- We will provide a questionnaire for child-life specialists to evaluate Jester materials in terms of ● Patient and family response ● Child-life, social workers, medical team response and analysis of Jester books and dolls’ assistance in helping patients find a positive way of coping with their illness/injury ● Future requests for “The Jester Has Lost His Jingle/El Bufón ha perdido su gracia” and Jester & Pharley Dolls for patients
- We will catalog the number of Jester greeting cards sent by patients/family members evaluating the book and doll’s value
What two lessons have informed your solution or project?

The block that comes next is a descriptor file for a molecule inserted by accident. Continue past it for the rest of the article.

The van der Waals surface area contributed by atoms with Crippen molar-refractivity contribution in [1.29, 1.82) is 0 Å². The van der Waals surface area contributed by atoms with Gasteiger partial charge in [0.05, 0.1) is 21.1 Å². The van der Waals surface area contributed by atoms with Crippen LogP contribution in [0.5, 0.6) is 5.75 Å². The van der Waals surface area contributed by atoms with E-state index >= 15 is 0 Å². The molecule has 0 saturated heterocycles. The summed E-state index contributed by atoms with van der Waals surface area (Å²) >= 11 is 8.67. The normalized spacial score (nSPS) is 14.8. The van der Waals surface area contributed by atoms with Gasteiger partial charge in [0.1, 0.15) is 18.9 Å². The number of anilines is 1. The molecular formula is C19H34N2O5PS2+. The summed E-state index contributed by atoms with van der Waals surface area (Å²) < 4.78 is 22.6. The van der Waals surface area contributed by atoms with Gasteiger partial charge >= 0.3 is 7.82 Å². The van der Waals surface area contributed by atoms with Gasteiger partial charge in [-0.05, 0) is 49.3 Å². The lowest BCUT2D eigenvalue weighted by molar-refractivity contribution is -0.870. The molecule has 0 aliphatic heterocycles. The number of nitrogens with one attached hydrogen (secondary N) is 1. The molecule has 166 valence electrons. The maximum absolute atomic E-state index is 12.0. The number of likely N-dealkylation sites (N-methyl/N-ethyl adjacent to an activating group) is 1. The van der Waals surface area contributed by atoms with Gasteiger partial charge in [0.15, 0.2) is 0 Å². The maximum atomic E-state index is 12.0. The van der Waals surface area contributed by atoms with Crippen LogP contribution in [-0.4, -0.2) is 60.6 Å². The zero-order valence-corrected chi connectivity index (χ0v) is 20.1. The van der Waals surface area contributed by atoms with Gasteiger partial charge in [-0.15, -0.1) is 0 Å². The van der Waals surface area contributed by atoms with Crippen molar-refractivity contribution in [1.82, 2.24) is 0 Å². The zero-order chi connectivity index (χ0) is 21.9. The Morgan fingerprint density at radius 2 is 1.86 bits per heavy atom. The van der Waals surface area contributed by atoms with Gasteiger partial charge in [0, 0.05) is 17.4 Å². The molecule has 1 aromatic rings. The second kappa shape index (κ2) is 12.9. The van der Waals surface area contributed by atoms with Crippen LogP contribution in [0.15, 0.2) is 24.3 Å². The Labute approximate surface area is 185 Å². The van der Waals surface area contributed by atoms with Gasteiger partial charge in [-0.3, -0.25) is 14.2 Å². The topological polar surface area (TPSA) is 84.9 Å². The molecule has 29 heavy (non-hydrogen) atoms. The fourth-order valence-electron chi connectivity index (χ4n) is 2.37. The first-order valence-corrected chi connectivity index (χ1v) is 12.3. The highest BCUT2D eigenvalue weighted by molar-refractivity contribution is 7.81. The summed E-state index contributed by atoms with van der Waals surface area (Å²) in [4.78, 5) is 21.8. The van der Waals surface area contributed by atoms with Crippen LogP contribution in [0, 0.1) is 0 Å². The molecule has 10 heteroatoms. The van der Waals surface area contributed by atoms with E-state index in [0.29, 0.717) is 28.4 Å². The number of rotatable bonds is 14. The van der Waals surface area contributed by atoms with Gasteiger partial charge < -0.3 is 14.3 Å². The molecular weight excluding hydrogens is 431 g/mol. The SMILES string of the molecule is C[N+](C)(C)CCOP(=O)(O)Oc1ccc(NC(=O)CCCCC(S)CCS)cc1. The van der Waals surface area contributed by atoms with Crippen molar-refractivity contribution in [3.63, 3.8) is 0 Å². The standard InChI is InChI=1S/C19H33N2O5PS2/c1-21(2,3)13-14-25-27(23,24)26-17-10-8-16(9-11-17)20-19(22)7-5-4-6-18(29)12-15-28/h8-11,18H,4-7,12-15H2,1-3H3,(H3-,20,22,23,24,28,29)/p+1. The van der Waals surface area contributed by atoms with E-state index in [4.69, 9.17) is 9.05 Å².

Seemingly unrelated medical and educational experiences have come together to inform our Reading Makes A Difference project. The heart of our project stems from author-artist David Saltzman’s ability to personally inspire children (and adults) of all ages. When David underwent an excruciating bone marrow transplant at UCLA Medical Center in 1989, he had an opportunity to interact with two 7-year-olds being treated for cancer. David told them the story of “The Jester Has Lost His Jingle” and wouldn’t let the boys leave until they were laughing. To keep them smiling, he took out his drawing pad and drew a special Jester & Pharley for each. That morning – six months before David’s death – his mother realized that her son’s book would help all children coping with cancer and other serious medical and life challenges. She vowed to find a way to give “The Jester” to them.